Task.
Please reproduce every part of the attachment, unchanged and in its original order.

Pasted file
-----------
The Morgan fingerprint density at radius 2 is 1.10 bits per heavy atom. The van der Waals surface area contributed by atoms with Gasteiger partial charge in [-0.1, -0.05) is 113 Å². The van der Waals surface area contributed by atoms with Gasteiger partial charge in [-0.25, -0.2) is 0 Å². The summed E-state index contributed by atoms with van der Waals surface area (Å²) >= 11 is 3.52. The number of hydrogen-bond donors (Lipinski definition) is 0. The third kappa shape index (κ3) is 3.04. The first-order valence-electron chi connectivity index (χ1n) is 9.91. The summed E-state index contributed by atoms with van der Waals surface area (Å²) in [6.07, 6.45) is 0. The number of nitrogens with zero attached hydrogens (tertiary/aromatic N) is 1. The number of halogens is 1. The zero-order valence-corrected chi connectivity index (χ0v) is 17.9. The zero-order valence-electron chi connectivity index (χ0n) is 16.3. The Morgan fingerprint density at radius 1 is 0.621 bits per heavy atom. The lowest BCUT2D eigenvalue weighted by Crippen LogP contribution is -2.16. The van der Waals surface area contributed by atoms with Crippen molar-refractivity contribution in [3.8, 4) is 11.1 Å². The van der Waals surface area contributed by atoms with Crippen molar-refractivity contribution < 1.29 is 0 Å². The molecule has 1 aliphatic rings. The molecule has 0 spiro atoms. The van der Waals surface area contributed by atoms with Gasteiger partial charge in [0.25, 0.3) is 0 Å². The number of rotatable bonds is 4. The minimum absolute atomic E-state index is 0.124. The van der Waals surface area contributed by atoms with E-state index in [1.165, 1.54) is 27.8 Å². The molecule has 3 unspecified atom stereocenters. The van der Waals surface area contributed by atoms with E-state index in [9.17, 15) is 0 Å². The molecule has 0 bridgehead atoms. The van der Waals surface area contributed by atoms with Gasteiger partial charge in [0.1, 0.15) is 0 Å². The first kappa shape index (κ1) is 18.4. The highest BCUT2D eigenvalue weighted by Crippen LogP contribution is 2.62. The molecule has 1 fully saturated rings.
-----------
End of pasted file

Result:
The Morgan fingerprint density at radius 2 is 1.10 bits per heavy atom. The van der Waals surface area contributed by atoms with Gasteiger partial charge in [-0.1, -0.05) is 113 Å². The van der Waals surface area contributed by atoms with Gasteiger partial charge in [-0.25, -0.2) is 0 Å². The summed E-state index contributed by atoms with van der Waals surface area (Å²) >= 11 is 3.52. The number of hydrogen-bond donors (Lipinski definition) is 0. The third kappa shape index (κ3) is 3.04. The first-order valence-electron chi connectivity index (χ1n) is 9.91. The summed E-state index contributed by atoms with van der Waals surface area (Å²) in [6.07, 6.45) is 0. The number of nitrogens with zero attached hydrogens (tertiary/aromatic N) is 1. The number of halogens is 1. The zero-order valence-corrected chi connectivity index (χ0v) is 17.9. The zero-order valence-electron chi connectivity index (χ0n) is 16.3. The Morgan fingerprint density at radius 1 is 0.621 bits per heavy atom. The lowest BCUT2D eigenvalue weighted by Crippen LogP contribution is -2.16. The van der Waals surface area contributed by atoms with Crippen molar-refractivity contribution in [3.8, 4) is 11.1 Å². The van der Waals surface area contributed by atoms with Crippen molar-refractivity contribution < 1.29 is 0 Å². The molecule has 1 aliphatic rings. The molecule has 0 spiro atoms. The van der Waals surface area contributed by atoms with Gasteiger partial charge in [0.25, 0.3) is 0 Å². The number of rotatable bonds is 4. The minimum absolute atomic E-state index is 0.124. The van der Waals surface area contributed by atoms with E-state index in [1.165, 1.54) is 27.8 Å². The molecule has 3 unspecified atom stereocenters. The van der Waals surface area contributed by atoms with E-state index in [9.17, 15) is 0 Å². The molecule has 0 bridgehead atoms. The van der Waals surface area contributed by atoms with Gasteiger partial charge in [0.1, 0.15) is 0 Å². The first kappa shape index (κ1) is 18.4. The highest BCUT2D eigenvalue weighted by Crippen LogP contribution is 2.62. The molecule has 1 fully saturated rings.